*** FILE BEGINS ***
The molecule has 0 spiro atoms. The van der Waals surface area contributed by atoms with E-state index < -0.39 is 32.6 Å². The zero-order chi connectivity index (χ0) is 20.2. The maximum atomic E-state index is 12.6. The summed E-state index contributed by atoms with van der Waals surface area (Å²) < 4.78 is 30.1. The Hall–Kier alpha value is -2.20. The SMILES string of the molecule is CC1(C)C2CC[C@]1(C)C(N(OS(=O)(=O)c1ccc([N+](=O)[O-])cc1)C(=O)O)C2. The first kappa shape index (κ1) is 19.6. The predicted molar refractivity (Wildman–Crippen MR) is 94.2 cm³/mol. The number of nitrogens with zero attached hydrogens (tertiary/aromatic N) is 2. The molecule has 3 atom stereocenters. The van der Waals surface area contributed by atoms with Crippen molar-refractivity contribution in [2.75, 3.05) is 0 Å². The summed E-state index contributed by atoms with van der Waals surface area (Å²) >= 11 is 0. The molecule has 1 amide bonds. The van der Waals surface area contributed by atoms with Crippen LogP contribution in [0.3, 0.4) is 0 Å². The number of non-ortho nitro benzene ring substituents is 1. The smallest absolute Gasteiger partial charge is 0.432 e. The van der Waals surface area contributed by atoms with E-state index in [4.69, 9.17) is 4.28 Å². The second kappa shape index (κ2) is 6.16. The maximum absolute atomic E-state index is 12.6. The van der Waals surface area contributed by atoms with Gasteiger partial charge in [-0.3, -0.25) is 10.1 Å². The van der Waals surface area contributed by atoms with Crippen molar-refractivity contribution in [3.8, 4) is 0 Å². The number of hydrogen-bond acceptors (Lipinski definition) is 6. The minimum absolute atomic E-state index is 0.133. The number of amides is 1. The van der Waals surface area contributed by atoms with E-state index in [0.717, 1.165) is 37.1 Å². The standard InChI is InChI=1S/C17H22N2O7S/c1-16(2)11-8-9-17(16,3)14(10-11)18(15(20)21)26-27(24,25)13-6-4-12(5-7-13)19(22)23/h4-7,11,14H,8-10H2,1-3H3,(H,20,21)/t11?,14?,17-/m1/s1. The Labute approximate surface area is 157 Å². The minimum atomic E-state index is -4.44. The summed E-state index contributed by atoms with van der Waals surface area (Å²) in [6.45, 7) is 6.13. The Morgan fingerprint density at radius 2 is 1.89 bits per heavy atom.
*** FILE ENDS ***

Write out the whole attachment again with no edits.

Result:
The molecule has 0 spiro atoms. The van der Waals surface area contributed by atoms with E-state index < -0.39 is 32.6 Å². The zero-order chi connectivity index (χ0) is 20.2. The maximum atomic E-state index is 12.6. The summed E-state index contributed by atoms with van der Waals surface area (Å²) < 4.78 is 30.1. The Hall–Kier alpha value is -2.20. The SMILES string of the molecule is CC1(C)C2CC[C@]1(C)C(N(OS(=O)(=O)c1ccc([N+](=O)[O-])cc1)C(=O)O)C2. The first kappa shape index (κ1) is 19.6. The predicted molar refractivity (Wildman–Crippen MR) is 94.2 cm³/mol. The number of nitrogens with zero attached hydrogens (tertiary/aromatic N) is 2. The molecule has 3 atom stereocenters. The van der Waals surface area contributed by atoms with Crippen molar-refractivity contribution in [2.75, 3.05) is 0 Å². The summed E-state index contributed by atoms with van der Waals surface area (Å²) >= 11 is 0. The molecule has 1 amide bonds. The van der Waals surface area contributed by atoms with Crippen LogP contribution in [0.3, 0.4) is 0 Å². The number of non-ortho nitro benzene ring substituents is 1. The smallest absolute Gasteiger partial charge is 0.432 e. The van der Waals surface area contributed by atoms with E-state index in [4.69, 9.17) is 4.28 Å². The second kappa shape index (κ2) is 6.16. The maximum absolute atomic E-state index is 12.6. The van der Waals surface area contributed by atoms with Gasteiger partial charge in [-0.3, -0.25) is 10.1 Å². The van der Waals surface area contributed by atoms with Crippen molar-refractivity contribution in [3.8, 4) is 0 Å². The number of hydrogen-bond acceptors (Lipinski definition) is 6. The minimum absolute atomic E-state index is 0.133. The number of amides is 1. The van der Waals surface area contributed by atoms with E-state index in [0.717, 1.165) is 37.1 Å². The standard InChI is InChI=1S/C17H22N2O7S/c1-16(2)11-8-9-17(16,3)14(10-11)18(15(20)21)26-27(24,25)13-6-4-12(5-7-13)19(22)23/h4-7,11,14H,8-10H2,1-3H3,(H,20,21)/t11?,14?,17-/m1/s1. The Labute approximate surface area is 157 Å². The minimum atomic E-state index is -4.44. The summed E-state index contributed by atoms with van der Waals surface area (Å²) in [6.45, 7) is 6.13. The Morgan fingerprint density at radius 2 is 1.89 bits per heavy atom.